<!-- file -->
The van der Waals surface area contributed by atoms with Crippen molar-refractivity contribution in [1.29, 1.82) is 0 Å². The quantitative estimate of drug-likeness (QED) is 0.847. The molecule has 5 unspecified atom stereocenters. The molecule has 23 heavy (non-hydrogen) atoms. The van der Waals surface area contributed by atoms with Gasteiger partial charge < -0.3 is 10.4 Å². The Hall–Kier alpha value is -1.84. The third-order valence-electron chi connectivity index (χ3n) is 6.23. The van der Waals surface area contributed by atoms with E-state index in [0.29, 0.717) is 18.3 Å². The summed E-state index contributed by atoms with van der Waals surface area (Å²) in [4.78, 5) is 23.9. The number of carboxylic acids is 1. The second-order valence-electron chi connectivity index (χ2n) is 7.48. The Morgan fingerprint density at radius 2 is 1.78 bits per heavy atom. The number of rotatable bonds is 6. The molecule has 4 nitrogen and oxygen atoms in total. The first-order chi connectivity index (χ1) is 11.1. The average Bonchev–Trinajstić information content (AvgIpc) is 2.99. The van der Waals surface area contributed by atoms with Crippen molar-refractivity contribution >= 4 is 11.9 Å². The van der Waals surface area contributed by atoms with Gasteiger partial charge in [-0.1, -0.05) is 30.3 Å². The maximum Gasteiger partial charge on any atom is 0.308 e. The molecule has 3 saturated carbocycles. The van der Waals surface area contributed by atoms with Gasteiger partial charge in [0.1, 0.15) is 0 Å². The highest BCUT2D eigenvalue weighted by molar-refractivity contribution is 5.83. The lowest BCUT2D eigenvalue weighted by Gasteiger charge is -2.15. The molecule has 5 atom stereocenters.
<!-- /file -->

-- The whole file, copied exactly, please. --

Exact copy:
The van der Waals surface area contributed by atoms with Crippen molar-refractivity contribution in [1.29, 1.82) is 0 Å². The quantitative estimate of drug-likeness (QED) is 0.847. The molecule has 5 unspecified atom stereocenters. The molecule has 23 heavy (non-hydrogen) atoms. The van der Waals surface area contributed by atoms with Gasteiger partial charge < -0.3 is 10.4 Å². The Hall–Kier alpha value is -1.84. The third-order valence-electron chi connectivity index (χ3n) is 6.23. The van der Waals surface area contributed by atoms with E-state index in [0.29, 0.717) is 18.3 Å². The summed E-state index contributed by atoms with van der Waals surface area (Å²) in [4.78, 5) is 23.9. The number of carboxylic acids is 1. The second-order valence-electron chi connectivity index (χ2n) is 7.48. The Morgan fingerprint density at radius 2 is 1.78 bits per heavy atom. The number of rotatable bonds is 6. The molecule has 4 nitrogen and oxygen atoms in total. The first-order chi connectivity index (χ1) is 11.1. The average Bonchev–Trinajstić information content (AvgIpc) is 2.99. The van der Waals surface area contributed by atoms with Crippen molar-refractivity contribution >= 4 is 11.9 Å². The van der Waals surface area contributed by atoms with Gasteiger partial charge in [-0.1, -0.05) is 30.3 Å². The maximum Gasteiger partial charge on any atom is 0.308 e. The molecule has 3 saturated carbocycles. The van der Waals surface area contributed by atoms with Gasteiger partial charge in [0.1, 0.15) is 0 Å². The highest BCUT2D eigenvalue weighted by molar-refractivity contribution is 5.83. The lowest BCUT2D eigenvalue weighted by Gasteiger charge is -2.15. The molecule has 5 atom stereocenters.